Montgomery County, the economic engine of the State of Maryland, is home to a diverse collection of some of the nation’s—and the world’s—most influential businesses. It is also the base for innovative start-up businesses and small businesses that make a huge impact.
County Cable Montgomery (CCM: Channel 6 on Comcast and RCN, Channel 30 on Verizon) is spotlighting a variety of these businesses and their innovative leaders in its newest show Made in Montgomery. In the series, host Susan Kenedy gets an inside look at these companies, discovering from where their business ideas originate and getting a glimpse of what makes the businesses work. The show also focuses on why these leaders chose to headquarter their companies in Montgomery County.
The current episode of Made in Montgomery features a rare close-up look at Bethesda-based Marriott International through the perspective of J.W. “Bill” Marriott, Jr., the company’s executive chairman and chairman of the board. The author of the recent best-selling book Without Reservations, Mr. Marriott recounts how his father transformed an A & W Root Beer stand into the Hot Shoppes restaurant chain (the first one was on the corner of Wisconsin Avenue and Old Georgetown Road in Bethesda) and eventually, into one of the leading lodging companies in the world.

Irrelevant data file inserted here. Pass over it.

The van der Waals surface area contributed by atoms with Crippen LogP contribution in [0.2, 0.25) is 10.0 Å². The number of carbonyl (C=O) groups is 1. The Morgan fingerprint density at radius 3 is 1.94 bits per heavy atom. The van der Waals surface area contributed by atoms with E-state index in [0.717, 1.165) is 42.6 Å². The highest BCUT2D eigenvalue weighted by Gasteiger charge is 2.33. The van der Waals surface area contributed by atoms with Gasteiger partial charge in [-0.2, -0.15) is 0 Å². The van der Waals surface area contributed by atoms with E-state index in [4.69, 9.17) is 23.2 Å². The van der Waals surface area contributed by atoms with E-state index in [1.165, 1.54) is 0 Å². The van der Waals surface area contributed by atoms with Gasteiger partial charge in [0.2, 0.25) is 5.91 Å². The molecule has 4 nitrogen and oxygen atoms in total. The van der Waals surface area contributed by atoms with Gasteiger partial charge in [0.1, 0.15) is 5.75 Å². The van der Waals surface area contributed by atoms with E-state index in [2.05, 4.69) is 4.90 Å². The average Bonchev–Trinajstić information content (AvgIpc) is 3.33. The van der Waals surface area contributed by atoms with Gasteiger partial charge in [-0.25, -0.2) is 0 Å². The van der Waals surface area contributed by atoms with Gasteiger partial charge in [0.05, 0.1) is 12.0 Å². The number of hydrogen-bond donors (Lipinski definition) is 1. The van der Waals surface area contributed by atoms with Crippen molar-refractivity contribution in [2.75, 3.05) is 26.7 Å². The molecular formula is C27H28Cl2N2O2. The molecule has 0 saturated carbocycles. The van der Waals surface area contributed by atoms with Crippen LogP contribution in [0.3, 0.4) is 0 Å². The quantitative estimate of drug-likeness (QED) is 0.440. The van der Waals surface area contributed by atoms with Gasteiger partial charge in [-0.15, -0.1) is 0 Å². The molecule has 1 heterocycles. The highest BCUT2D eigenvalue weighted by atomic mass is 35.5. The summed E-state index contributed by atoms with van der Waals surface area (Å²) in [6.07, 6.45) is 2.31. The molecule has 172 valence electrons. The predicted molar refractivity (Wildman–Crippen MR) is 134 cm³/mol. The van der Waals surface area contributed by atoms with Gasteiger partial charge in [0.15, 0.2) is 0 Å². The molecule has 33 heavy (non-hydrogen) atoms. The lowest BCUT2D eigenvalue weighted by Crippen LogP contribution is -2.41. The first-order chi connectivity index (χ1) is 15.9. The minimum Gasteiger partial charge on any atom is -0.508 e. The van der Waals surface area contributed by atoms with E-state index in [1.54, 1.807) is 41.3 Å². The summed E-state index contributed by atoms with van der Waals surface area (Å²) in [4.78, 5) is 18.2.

Marriott International headquarters remains located in Bethesda, and in addition to sharing his insights on business, success, family—and his passion for classic cars, Mr. Marriott explains why Montgomery County has been a great place for the company to do business and for family members to continue to make their homes.
“In the hotel business, you say location, location, location makes for a successful hotel,” he said. “You can be anywhere you want to be in the city in 25 minutes from my house, and that is terrific. It is a beautiful county. Lovely homes. Good schools. Good hospitals. Good healthcare. Friendly people. It is a pleasant place to live. You can be as active as you want to be. You have good shopping, good restaurants—and good hotels.”
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